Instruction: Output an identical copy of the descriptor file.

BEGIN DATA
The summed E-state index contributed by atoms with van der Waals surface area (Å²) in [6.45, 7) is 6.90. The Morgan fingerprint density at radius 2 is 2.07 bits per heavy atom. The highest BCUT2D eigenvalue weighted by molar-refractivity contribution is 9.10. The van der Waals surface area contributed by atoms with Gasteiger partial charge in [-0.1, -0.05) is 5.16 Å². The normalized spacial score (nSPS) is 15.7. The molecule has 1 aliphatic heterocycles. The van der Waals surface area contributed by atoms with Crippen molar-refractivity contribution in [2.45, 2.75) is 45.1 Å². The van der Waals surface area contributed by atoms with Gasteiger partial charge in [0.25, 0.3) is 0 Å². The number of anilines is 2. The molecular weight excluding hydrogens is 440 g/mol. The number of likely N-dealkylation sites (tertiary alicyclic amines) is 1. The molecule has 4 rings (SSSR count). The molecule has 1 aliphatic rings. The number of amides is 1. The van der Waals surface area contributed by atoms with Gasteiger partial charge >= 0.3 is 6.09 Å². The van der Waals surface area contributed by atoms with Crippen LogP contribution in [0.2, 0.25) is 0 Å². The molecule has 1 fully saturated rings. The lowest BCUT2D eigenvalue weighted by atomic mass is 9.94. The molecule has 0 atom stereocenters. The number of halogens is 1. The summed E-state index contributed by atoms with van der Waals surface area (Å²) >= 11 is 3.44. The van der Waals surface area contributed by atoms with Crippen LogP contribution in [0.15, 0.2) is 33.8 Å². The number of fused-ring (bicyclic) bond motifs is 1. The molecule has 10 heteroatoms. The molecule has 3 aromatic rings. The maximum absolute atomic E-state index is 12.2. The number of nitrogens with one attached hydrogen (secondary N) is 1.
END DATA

The summed E-state index contributed by atoms with van der Waals surface area (Å²) in [6.45, 7) is 6.90. The Morgan fingerprint density at radius 2 is 2.07 bits per heavy atom. The highest BCUT2D eigenvalue weighted by molar-refractivity contribution is 9.10. The van der Waals surface area contributed by atoms with Gasteiger partial charge in [-0.1, -0.05) is 5.16 Å². The normalized spacial score (nSPS) is 15.7. The molecule has 1 aliphatic heterocycles. The van der Waals surface area contributed by atoms with Crippen molar-refractivity contribution in [2.45, 2.75) is 45.1 Å². The van der Waals surface area contributed by atoms with Gasteiger partial charge in [0.25, 0.3) is 0 Å². The number of anilines is 2. The molecular weight excluding hydrogens is 440 g/mol. The number of likely N-dealkylation sites (tertiary alicyclic amines) is 1. The molecule has 4 rings (SSSR count). The molecule has 1 aliphatic rings. The number of amides is 1. The van der Waals surface area contributed by atoms with Gasteiger partial charge >= 0.3 is 6.09 Å². The van der Waals surface area contributed by atoms with Crippen LogP contribution in [0.2, 0.25) is 0 Å². The molecule has 1 fully saturated rings. The lowest BCUT2D eigenvalue weighted by atomic mass is 9.94. The molecule has 0 atom stereocenters. The number of halogens is 1. The summed E-state index contributed by atoms with van der Waals surface area (Å²) >= 11 is 3.44. The van der Waals surface area contributed by atoms with Crippen LogP contribution in [0.15, 0.2) is 33.8 Å². The number of fused-ring (bicyclic) bond motifs is 1. The molecule has 10 heteroatoms. The molecule has 3 aromatic rings. The maximum absolute atomic E-state index is 12.2. The number of nitrogens with one attached hydrogen (secondary N) is 1.